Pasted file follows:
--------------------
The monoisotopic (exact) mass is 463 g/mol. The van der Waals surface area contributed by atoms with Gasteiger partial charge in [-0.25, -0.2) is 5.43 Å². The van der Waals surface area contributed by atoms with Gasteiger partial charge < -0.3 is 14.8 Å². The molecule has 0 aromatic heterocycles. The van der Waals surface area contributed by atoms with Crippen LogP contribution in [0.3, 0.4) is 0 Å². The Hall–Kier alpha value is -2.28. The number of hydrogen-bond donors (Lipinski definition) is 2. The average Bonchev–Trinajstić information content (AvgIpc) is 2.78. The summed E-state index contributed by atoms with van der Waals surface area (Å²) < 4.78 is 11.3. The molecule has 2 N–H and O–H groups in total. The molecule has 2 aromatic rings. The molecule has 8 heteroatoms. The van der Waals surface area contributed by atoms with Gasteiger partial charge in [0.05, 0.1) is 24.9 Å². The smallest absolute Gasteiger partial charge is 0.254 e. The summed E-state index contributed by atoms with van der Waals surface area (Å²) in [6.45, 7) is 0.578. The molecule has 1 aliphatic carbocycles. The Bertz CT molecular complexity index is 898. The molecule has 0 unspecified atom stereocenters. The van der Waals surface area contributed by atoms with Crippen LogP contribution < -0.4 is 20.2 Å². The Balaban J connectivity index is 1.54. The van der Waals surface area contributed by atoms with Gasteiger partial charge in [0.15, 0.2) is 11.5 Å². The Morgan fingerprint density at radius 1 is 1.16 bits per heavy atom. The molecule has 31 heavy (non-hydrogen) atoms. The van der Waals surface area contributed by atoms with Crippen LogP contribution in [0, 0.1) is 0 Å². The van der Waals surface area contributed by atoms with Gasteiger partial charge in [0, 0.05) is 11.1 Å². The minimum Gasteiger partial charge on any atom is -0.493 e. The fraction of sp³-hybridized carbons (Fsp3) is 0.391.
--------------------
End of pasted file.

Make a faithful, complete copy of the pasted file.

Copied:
The monoisotopic (exact) mass is 463 g/mol. The van der Waals surface area contributed by atoms with Gasteiger partial charge in [-0.25, -0.2) is 5.43 Å². The van der Waals surface area contributed by atoms with Gasteiger partial charge < -0.3 is 14.8 Å². The molecule has 0 aromatic heterocycles. The van der Waals surface area contributed by atoms with Crippen LogP contribution in [0.3, 0.4) is 0 Å². The Hall–Kier alpha value is -2.28. The number of hydrogen-bond donors (Lipinski definition) is 2. The average Bonchev–Trinajstić information content (AvgIpc) is 2.78. The summed E-state index contributed by atoms with van der Waals surface area (Å²) < 4.78 is 11.3. The molecule has 2 N–H and O–H groups in total. The molecule has 2 aromatic rings. The molecule has 8 heteroatoms. The van der Waals surface area contributed by atoms with Gasteiger partial charge in [0.05, 0.1) is 24.9 Å². The smallest absolute Gasteiger partial charge is 0.254 e. The summed E-state index contributed by atoms with van der Waals surface area (Å²) in [6.45, 7) is 0.578. The molecule has 1 aliphatic carbocycles. The Bertz CT molecular complexity index is 898. The molecule has 0 unspecified atom stereocenters. The van der Waals surface area contributed by atoms with Crippen LogP contribution < -0.4 is 20.2 Å². The Balaban J connectivity index is 1.54. The van der Waals surface area contributed by atoms with Gasteiger partial charge in [0.15, 0.2) is 11.5 Å². The Morgan fingerprint density at radius 1 is 1.16 bits per heavy atom. The molecule has 31 heavy (non-hydrogen) atoms. The van der Waals surface area contributed by atoms with Crippen LogP contribution in [0, 0.1) is 0 Å². The van der Waals surface area contributed by atoms with Gasteiger partial charge in [0, 0.05) is 11.1 Å². The minimum Gasteiger partial charge on any atom is -0.493 e. The fraction of sp³-hybridized carbons (Fsp3) is 0.391.